For years, PayPal has been a pivotal part of the global shift towards app-based payments.
The onset of the COVID-19 pandemic only accelerated this shift, and both merchants and customers have increasingly turned to PayPal for convenient mobile payments.
However, investors have sold off PYPL stock in 2021.
Does the stock deserve this treatment on Wall Street? Let’s delve into the data and see if there’s actually a bargain here.
A Quick Look at PYPL Stock
PYPL stock started 2021 at $200, and it embarked upon a sharp rally early in the year. Interestingly, the stock hit the same resistance level of $305 twice – first in February and then again in July.
This means that cautious investors could consider taking profits, either partially or entirely, if PYPL stock returns to $305.
Starting in July, the stock started tanking. By mid-to-late November, it was trading near $190. Therefore, investors have a chance to buy PYPL stock at a price below where it was at the beginning of 2021.
Yet, we must investigate why the stock may have declined so sharply in recent weeks.
Showing Solid Growth
Given PayPal’s recently reported fiscal data, you’d think that PYPL stock should be much higher than it is today.
Consider the company’s total payment volume (TPV) for 2021’s third quarter. TPV is basically the lifeblood of a company in the payments niche, where PayPal operates.
In Q3, PayPal’s TPV reached $310 billion with 416 million active accounts. Compared to the $247 billion in TPV for Q3 of 2020, this represents an increase of 24% – not too shabby. Also, during 2021’s third quarter, PayPal generated net revenue of $6.18 billion, signifying a 13% year-over-year improvement.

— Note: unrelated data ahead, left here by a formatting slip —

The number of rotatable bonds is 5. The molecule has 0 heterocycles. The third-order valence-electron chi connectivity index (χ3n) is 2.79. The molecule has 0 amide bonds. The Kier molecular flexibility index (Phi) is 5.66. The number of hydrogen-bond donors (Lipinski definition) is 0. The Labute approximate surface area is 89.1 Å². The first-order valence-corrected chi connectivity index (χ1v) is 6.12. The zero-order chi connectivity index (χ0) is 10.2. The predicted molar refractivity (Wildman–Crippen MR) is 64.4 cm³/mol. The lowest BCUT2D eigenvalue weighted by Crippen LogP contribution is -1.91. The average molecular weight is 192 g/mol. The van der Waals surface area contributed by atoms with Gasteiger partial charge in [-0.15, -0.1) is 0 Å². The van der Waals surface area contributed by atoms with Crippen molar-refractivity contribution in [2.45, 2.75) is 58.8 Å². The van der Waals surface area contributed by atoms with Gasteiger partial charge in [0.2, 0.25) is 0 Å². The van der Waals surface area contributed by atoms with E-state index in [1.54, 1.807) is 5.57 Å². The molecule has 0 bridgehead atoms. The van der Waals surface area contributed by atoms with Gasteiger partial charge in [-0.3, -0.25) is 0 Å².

PayPal President and CEO, Dan Schulman, celebrated a quarter that was truly outstanding for his company. “Our third-quarter results show solid growth on top of a record year,” Schulman commented.
A Thousand Cuts
Despite PayPal’s excellent financial performance, not everyone is bullish on PYPL stock. For example, Bernstein analyst Harshita Rawat, recently downgraded the stock from an outperform rating to market perform.
Rawat’s concerns about PayPal might help to clarify why investors have been selling PYPL stock lately. Apparently, Rawat is concerned about the “increasing aggregation” of e-commerce activity on other platforms. In other words, PayPal has competition.
To that, we can respond by observing the aforementioned growth in PayPal’s TPV and active accounts. Rawat believes that PayPal’s market-share gains could slow “by a thousand cuts.”
There will always be competition in the digital payments space. Yet, the data indicates that PayPal remains in growth mode.
Wall Street’s Take
Turning to Wall Street, PayPal has a Strong Buy consensus rating, based on 24 Buys, five Holds, and one Sell assigned in the past three months. The average PayPal price target is $276.04, implying 48.4% upside potential.
Some investors, and even analysts, might be concerned about Paypal’s competition in the digital payments market. However, this has been a concern for quite a while, and Paypal has just kept on growing as a business.
So, after a share-price decline possibly based on an overreaction, PYPL stock looks like a bargain now.
Disclosure: At the time of publication, David Moadel did not have a position in any of the securities mentioned in this article.
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